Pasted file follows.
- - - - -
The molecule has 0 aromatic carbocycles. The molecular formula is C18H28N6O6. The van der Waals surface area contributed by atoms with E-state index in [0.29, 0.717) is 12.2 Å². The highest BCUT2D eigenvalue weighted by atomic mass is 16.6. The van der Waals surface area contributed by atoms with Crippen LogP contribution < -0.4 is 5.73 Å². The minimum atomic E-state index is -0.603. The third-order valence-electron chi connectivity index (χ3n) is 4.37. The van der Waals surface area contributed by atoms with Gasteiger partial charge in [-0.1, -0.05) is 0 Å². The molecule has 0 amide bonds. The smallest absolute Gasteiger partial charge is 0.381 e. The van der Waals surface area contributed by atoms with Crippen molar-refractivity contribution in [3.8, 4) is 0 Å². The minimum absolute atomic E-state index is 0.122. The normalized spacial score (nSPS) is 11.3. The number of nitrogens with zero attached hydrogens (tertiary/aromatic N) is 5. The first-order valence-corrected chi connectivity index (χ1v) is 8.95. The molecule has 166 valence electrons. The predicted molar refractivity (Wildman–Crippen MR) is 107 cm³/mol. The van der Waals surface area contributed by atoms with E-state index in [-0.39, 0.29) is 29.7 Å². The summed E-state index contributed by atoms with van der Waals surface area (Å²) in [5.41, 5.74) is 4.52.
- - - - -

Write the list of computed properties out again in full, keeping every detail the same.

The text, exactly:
The molecule has 0 aromatic carbocycles. The molecular formula is C18H28N6O6. The van der Waals surface area contributed by atoms with E-state index in [0.29, 0.717) is 12.2 Å². The highest BCUT2D eigenvalue weighted by atomic mass is 16.6. The van der Waals surface area contributed by atoms with Crippen LogP contribution < -0.4 is 5.73 Å². The minimum atomic E-state index is -0.603. The third-order valence-electron chi connectivity index (χ3n) is 4.37. The van der Waals surface area contributed by atoms with Gasteiger partial charge in [-0.1, -0.05) is 0 Å². The molecule has 0 amide bonds. The smallest absolute Gasteiger partial charge is 0.381 e. The van der Waals surface area contributed by atoms with Crippen molar-refractivity contribution in [3.8, 4) is 0 Å². The minimum absolute atomic E-state index is 0.122. The normalized spacial score (nSPS) is 11.3. The number of nitrogens with zero attached hydrogens (tertiary/aromatic N) is 5. The first-order valence-corrected chi connectivity index (χ1v) is 8.95. The molecule has 166 valence electrons. The predicted molar refractivity (Wildman–Crippen MR) is 107 cm³/mol. The van der Waals surface area contributed by atoms with E-state index in [-0.39, 0.29) is 29.7 Å². The summed E-state index contributed by atoms with van der Waals surface area (Å²) in [5.41, 5.74) is 4.52.